Sure there are tons of “fun looking” looking fonts out there that you may think fit exactly what you want to say, but, more often than not, it really is just “fun looking”. The question is: will someone actually read it? In today’s world, it is much too easy to add any font you want to any medium that calls for it.

Here is what to stay away from and why you should stay away from them.

comic-sans

Even though you might love it, this font is bad, bad, bad, bad, baaaad for your site. The appeal is the hand-drawn nature of the font, which may give it that “fun” aspect you are going for. In reality, this font was designed to do just that. Unfortunately, on today’s web, hand written fonts don’t fit in the clean cut digital world. This font is over used and is unappealing to every audience older than 5 years old. What is easier to read: a hand-written three page paper or a typed three page paper with Times New Roman?

Copperplate--Gothic

This font was a poor attempt of modernizing a block print typeface. Lesson on modern typefaces: they are made to be “modern” and we all know “modern” things always expire. This font was created in 1901. Needless to say, it is outdated. Please refrain from old, “modern” fonts.

Brush-Script

NO, NO, NO, NO . . . it does not look like a brush stroke. Once again this is another font that was created to mimic a handwritten feel but with a “50’s large letter” effect. Dated? Yes.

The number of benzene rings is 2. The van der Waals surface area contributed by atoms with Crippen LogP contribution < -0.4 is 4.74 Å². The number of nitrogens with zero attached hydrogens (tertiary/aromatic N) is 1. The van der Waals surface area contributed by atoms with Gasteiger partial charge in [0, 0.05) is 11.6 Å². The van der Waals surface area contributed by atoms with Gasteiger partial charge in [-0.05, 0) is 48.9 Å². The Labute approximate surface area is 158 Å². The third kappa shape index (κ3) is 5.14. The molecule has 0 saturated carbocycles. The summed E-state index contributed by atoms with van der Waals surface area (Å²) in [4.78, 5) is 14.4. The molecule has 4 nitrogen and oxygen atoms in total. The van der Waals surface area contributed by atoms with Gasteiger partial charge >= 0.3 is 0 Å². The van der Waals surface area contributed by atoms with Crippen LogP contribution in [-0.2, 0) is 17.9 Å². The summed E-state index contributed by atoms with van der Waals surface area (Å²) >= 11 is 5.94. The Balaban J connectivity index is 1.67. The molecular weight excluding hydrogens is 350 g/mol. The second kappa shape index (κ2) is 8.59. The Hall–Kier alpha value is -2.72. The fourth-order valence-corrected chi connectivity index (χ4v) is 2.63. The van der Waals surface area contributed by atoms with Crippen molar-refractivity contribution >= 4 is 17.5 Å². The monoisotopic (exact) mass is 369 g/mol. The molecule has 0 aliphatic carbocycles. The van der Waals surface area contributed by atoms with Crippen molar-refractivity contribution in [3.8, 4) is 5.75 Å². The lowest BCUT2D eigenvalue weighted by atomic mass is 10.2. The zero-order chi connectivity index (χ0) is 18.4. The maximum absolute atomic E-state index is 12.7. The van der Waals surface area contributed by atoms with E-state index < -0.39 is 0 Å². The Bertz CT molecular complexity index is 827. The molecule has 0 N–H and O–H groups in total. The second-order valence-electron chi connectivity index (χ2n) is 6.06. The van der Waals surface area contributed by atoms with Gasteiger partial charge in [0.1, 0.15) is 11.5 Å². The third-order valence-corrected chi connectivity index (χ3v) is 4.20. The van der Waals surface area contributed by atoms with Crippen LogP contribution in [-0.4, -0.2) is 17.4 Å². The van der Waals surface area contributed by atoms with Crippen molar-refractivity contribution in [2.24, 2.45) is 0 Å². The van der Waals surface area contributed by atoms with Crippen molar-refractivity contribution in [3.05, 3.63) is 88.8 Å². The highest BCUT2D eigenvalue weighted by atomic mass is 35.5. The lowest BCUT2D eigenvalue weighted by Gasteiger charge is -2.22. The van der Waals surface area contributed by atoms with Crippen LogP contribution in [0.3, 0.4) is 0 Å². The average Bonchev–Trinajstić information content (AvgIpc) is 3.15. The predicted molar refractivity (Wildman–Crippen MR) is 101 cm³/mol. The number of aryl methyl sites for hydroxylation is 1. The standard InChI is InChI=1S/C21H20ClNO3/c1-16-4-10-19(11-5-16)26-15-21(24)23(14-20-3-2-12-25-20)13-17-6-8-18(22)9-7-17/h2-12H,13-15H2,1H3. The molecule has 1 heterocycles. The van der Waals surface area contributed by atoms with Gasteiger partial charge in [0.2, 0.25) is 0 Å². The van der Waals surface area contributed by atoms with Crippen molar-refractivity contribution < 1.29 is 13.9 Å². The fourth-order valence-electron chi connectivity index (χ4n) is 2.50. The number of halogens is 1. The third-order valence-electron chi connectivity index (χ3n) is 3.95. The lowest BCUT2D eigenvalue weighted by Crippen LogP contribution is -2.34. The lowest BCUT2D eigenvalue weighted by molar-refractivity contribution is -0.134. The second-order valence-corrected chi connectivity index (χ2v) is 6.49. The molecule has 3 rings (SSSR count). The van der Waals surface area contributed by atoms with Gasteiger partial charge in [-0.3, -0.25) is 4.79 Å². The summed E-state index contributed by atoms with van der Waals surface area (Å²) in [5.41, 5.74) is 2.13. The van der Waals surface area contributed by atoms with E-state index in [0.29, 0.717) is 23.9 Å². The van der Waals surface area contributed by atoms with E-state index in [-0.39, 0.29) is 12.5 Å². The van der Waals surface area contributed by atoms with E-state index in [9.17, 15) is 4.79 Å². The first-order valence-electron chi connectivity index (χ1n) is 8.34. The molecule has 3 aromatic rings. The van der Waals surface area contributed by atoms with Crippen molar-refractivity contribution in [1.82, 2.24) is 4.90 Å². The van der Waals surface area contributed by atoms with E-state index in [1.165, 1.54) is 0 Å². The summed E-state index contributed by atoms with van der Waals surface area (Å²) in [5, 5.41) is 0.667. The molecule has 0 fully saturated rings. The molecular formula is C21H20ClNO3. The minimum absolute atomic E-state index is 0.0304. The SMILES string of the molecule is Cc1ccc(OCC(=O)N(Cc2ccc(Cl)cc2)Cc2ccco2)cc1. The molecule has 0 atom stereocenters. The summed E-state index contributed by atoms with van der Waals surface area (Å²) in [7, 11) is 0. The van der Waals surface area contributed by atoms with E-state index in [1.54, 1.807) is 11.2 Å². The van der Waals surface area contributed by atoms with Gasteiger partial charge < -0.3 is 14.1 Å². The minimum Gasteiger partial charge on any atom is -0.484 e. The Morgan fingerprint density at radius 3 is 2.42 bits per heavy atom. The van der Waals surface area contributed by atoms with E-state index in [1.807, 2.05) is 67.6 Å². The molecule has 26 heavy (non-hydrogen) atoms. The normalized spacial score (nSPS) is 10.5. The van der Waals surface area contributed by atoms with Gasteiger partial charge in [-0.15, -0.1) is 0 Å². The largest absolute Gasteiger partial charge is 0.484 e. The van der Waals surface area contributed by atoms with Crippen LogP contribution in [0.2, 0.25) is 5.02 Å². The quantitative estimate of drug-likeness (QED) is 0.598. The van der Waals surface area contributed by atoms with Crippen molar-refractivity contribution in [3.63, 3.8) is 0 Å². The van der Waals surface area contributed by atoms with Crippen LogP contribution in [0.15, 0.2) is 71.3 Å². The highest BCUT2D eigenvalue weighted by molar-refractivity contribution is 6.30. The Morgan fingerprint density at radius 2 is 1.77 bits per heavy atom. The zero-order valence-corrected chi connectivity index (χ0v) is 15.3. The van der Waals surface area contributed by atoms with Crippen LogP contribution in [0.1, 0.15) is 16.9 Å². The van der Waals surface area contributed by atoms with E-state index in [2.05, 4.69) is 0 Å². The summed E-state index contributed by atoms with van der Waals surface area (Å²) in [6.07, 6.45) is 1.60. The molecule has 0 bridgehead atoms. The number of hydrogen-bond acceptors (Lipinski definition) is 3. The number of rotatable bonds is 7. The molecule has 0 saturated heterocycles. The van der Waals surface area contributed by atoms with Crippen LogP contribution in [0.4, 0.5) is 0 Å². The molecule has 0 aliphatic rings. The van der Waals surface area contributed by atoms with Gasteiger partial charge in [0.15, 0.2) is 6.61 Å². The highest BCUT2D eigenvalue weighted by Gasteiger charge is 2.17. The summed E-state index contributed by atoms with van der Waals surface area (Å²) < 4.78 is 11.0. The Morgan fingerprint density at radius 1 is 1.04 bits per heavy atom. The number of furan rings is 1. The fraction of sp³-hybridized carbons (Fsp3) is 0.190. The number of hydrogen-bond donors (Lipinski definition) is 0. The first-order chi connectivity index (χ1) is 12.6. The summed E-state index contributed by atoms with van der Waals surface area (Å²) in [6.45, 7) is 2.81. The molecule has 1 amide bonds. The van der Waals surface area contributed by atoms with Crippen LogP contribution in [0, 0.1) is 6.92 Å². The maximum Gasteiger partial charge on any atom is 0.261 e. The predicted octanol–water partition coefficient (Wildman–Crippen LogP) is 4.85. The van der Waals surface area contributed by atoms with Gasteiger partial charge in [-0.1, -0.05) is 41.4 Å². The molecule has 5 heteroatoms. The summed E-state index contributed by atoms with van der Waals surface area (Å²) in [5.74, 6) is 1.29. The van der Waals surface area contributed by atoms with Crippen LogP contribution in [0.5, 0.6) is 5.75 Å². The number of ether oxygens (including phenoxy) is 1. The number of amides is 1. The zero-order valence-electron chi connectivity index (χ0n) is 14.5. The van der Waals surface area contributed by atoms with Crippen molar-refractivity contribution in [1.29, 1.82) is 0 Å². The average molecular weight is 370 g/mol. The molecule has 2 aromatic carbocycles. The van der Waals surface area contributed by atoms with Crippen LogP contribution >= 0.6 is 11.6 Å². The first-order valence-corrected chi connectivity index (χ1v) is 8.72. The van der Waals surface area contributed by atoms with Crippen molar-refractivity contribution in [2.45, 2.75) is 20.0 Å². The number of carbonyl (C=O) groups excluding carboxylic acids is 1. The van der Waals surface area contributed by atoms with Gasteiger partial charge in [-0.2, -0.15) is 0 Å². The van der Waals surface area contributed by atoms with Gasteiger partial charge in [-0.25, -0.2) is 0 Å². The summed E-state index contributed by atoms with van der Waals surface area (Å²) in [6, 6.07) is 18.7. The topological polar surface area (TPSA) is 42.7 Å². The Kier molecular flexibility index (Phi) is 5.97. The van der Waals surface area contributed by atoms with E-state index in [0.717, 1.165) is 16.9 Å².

Arial

Maybe Arial is not that bad of a font, but only in a few scenarios. Let’s say you own a sleep therapy company, this is the font for you. Maybe you only want the viewers to look at pictures instead of reading your important information. Either way, this font is BORING. People WILL be uninterested in most everything you have to say, because this font generates no interest at all for your important information.

Papyrus

Ah yes, we almost left out the worst font in the world. This is the third replica of a hand-generated font, and once again, it is over used, hard to read, and just doesn’t look right. Nearly every designer will name this font as one of the top five fonts in the entire world. This font is not only hated, it is loathed entirely.

Do your end user a favor and don’t choose these fonts for paragraph text. They are all very hard to read and are unappealing for your over-all website. Every decision is important for your site. However, if it’s amazing but nobody can read it then what is the point of having a site in the first place? A recent statistic shows that any site that has these five fonts anywhere on it, Google then deletes the site from its search results . . . ok maybe that’s not a real statistic, but it is funny. Don’t get me wrong, any font can be used correctly, but do the web world a favor and use a good font. Save the fonts, save the world!

What are your thoughts on fonts? We would love to know! Kroma Marketing

lukecoselmon